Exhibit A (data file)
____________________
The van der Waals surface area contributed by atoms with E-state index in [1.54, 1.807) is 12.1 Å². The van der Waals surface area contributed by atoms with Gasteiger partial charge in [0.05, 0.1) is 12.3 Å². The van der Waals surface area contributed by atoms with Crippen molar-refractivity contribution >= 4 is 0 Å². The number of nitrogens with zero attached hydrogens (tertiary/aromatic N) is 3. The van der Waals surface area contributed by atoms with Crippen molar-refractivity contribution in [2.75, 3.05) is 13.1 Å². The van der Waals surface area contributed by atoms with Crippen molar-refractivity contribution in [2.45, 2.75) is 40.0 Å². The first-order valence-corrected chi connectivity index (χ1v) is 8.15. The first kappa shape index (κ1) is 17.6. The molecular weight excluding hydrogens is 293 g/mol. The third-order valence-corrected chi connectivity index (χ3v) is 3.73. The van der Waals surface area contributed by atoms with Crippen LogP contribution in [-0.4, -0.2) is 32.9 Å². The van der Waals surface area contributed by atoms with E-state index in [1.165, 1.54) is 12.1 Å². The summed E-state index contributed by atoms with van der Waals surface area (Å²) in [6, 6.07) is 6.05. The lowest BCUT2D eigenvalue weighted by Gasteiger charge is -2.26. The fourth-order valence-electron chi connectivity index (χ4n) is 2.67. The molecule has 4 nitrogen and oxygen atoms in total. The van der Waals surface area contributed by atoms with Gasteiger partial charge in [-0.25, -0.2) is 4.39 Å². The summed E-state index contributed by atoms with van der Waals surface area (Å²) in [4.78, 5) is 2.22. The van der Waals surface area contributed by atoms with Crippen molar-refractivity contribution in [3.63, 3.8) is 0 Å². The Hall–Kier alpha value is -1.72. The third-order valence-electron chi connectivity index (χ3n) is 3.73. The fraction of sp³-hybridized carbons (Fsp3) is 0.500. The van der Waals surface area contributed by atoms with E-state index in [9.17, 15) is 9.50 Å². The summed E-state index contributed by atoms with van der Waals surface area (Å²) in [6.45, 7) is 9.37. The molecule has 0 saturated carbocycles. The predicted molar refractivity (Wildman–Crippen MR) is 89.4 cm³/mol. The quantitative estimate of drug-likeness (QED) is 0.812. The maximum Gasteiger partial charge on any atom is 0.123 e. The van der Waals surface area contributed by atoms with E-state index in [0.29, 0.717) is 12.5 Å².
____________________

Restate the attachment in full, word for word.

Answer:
The van der Waals surface area contributed by atoms with E-state index in [1.54, 1.807) is 12.1 Å². The van der Waals surface area contributed by atoms with Gasteiger partial charge in [0.05, 0.1) is 12.3 Å². The van der Waals surface area contributed by atoms with Crippen molar-refractivity contribution >= 4 is 0 Å². The number of nitrogens with zero attached hydrogens (tertiary/aromatic N) is 3. The van der Waals surface area contributed by atoms with Crippen molar-refractivity contribution in [2.75, 3.05) is 13.1 Å². The van der Waals surface area contributed by atoms with Crippen molar-refractivity contribution in [2.45, 2.75) is 40.0 Å². The first-order valence-corrected chi connectivity index (χ1v) is 8.15. The first kappa shape index (κ1) is 17.6. The molecular weight excluding hydrogens is 293 g/mol. The third-order valence-corrected chi connectivity index (χ3v) is 3.73. The van der Waals surface area contributed by atoms with Crippen LogP contribution in [-0.4, -0.2) is 32.9 Å². The van der Waals surface area contributed by atoms with E-state index in [1.165, 1.54) is 12.1 Å². The summed E-state index contributed by atoms with van der Waals surface area (Å²) in [6, 6.07) is 6.05. The lowest BCUT2D eigenvalue weighted by Gasteiger charge is -2.26. The fourth-order valence-electron chi connectivity index (χ4n) is 2.67. The molecule has 4 nitrogen and oxygen atoms in total. The van der Waals surface area contributed by atoms with Gasteiger partial charge in [-0.25, -0.2) is 4.39 Å². The summed E-state index contributed by atoms with van der Waals surface area (Å²) in [4.78, 5) is 2.22. The van der Waals surface area contributed by atoms with Crippen molar-refractivity contribution in [3.63, 3.8) is 0 Å². The Hall–Kier alpha value is -1.72. The third-order valence-electron chi connectivity index (χ3n) is 3.73. The fraction of sp³-hybridized carbons (Fsp3) is 0.500. The van der Waals surface area contributed by atoms with E-state index in [9.17, 15) is 9.50 Å². The summed E-state index contributed by atoms with van der Waals surface area (Å²) in [6.45, 7) is 9.37. The molecule has 0 saturated carbocycles. The predicted molar refractivity (Wildman–Crippen MR) is 89.4 cm³/mol. The quantitative estimate of drug-likeness (QED) is 0.812. The maximum Gasteiger partial charge on any atom is 0.123 e. The van der Waals surface area contributed by atoms with E-state index in [0.29, 0.717) is 12.5 Å².